The above sentence could be the beginning of an entire book. When you want to give up on life, people want you to pray, trust in God, read the Bible, go to Church and prayer meetings. They want you to do these things because they want you to experience hope. The unofficial definition of depression is the inability to have hope. You don't just "not feel it." Hope ceases to exist. The word is meaningless. Life is meaningless.

"Sometimes I watch people around me and try to study them. How and why do they keep going? Who else is a hollow puppet just acting of memory that's drawn from rote memorization of how it should look to be a human in the world?
Sometimes the fact that tomorrow will be here and I'll have to go through another day with no mysteriously provided purpose showing up in the night is so overwhelming that I don't even have to think beyond it to next week or month or year to stop my breath and make my heart beat erratically.
I fake everything. I have no future in any of the meager skills and experience I have. I can't even find a reason to continue in my writing. What's the point? What's the difference between someone else reading what I've written and no one ever reading it?"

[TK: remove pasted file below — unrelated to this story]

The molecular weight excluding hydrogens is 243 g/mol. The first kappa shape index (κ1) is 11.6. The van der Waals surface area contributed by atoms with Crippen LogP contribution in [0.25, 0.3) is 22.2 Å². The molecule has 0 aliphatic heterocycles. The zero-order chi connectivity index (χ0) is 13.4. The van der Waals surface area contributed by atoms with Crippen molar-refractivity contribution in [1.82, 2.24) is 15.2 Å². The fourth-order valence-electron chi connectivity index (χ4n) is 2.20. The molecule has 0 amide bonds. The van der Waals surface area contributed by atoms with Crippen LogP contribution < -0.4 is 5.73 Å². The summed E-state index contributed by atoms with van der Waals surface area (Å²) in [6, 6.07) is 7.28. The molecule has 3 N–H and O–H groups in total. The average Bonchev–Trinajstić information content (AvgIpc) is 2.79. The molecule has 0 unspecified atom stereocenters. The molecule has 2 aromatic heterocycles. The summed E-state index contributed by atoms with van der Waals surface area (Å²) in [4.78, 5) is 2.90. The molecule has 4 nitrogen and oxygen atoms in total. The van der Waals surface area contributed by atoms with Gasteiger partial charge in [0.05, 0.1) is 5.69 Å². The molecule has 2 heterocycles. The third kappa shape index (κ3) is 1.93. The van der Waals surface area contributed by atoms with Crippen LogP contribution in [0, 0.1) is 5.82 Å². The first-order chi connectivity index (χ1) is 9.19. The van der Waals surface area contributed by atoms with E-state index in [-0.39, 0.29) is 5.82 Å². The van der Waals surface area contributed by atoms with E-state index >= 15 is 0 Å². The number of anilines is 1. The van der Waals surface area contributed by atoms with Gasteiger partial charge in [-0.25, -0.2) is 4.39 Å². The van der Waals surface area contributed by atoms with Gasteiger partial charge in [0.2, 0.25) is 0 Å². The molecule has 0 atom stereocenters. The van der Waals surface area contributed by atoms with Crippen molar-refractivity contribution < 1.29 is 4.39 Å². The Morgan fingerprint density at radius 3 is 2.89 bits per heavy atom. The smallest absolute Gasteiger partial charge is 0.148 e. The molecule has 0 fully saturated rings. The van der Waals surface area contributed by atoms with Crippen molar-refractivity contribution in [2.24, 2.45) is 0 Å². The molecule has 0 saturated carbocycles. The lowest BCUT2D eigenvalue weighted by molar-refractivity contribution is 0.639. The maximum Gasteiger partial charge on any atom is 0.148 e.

We who know depression, know how to fake life when we can't summon the desire to live it. It's how we survive. It's easy to think that a person is depressed because of their life. The way they describe it to you might make you think, "Well do something about it! Just change this and that and then your outlook will change!" I could have told my friend to put her efforts into learning useful skills, find a job that will lead her in the direction she wants to go. I could have told her to use her dissatisfaction to change her life for the better. But guess what? You would never have guessed it from her description of her life, but she is actually highly educated, one of the smartest people I know. She is extremely skilled and hard working. She is disciplined and self-controlled. When she is healthy. Discipline and self-control are hard to hold on to when you lose the desire to live. That's the thing about depression and why it can lead to death. Even if you don't want to end your life, the desire to live is sucked out of you.